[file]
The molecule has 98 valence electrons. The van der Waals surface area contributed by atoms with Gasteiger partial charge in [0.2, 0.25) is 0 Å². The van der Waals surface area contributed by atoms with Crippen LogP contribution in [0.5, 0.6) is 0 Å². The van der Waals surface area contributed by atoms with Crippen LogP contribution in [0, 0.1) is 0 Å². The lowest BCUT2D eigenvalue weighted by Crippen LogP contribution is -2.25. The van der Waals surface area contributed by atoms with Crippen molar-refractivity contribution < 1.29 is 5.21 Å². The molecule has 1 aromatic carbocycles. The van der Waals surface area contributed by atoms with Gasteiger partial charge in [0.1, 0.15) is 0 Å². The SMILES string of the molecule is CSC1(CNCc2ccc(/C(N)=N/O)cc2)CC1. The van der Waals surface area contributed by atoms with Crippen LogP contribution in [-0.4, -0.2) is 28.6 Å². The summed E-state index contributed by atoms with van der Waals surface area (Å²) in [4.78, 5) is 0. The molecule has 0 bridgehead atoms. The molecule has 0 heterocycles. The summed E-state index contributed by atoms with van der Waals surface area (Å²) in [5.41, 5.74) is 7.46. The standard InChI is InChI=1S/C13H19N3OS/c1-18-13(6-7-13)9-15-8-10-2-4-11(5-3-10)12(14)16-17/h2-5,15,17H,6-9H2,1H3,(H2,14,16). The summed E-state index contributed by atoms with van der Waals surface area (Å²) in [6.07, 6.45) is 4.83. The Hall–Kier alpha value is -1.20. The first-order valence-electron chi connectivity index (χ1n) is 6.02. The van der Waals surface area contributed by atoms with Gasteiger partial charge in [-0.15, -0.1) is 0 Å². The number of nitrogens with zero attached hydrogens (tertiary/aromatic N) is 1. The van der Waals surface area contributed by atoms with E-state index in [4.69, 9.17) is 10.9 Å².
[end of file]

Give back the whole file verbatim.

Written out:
The molecule has 98 valence electrons. The van der Waals surface area contributed by atoms with Gasteiger partial charge in [0.2, 0.25) is 0 Å². The van der Waals surface area contributed by atoms with Crippen LogP contribution in [0.5, 0.6) is 0 Å². The van der Waals surface area contributed by atoms with Crippen LogP contribution in [0, 0.1) is 0 Å². The lowest BCUT2D eigenvalue weighted by Crippen LogP contribution is -2.25. The van der Waals surface area contributed by atoms with Crippen molar-refractivity contribution < 1.29 is 5.21 Å². The molecule has 1 aromatic carbocycles. The van der Waals surface area contributed by atoms with Gasteiger partial charge in [0.1, 0.15) is 0 Å². The SMILES string of the molecule is CSC1(CNCc2ccc(/C(N)=N/O)cc2)CC1. The van der Waals surface area contributed by atoms with Crippen LogP contribution in [-0.4, -0.2) is 28.6 Å². The summed E-state index contributed by atoms with van der Waals surface area (Å²) in [4.78, 5) is 0. The molecule has 0 bridgehead atoms. The molecule has 0 heterocycles. The summed E-state index contributed by atoms with van der Waals surface area (Å²) in [5.41, 5.74) is 7.46. The standard InChI is InChI=1S/C13H19N3OS/c1-18-13(6-7-13)9-15-8-10-2-4-11(5-3-10)12(14)16-17/h2-5,15,17H,6-9H2,1H3,(H2,14,16). The summed E-state index contributed by atoms with van der Waals surface area (Å²) in [6.07, 6.45) is 4.83. The Hall–Kier alpha value is -1.20. The first-order valence-electron chi connectivity index (χ1n) is 6.02. The van der Waals surface area contributed by atoms with Gasteiger partial charge in [-0.15, -0.1) is 0 Å². The number of nitrogens with zero attached hydrogens (tertiary/aromatic N) is 1. The van der Waals surface area contributed by atoms with E-state index in [4.69, 9.17) is 10.9 Å².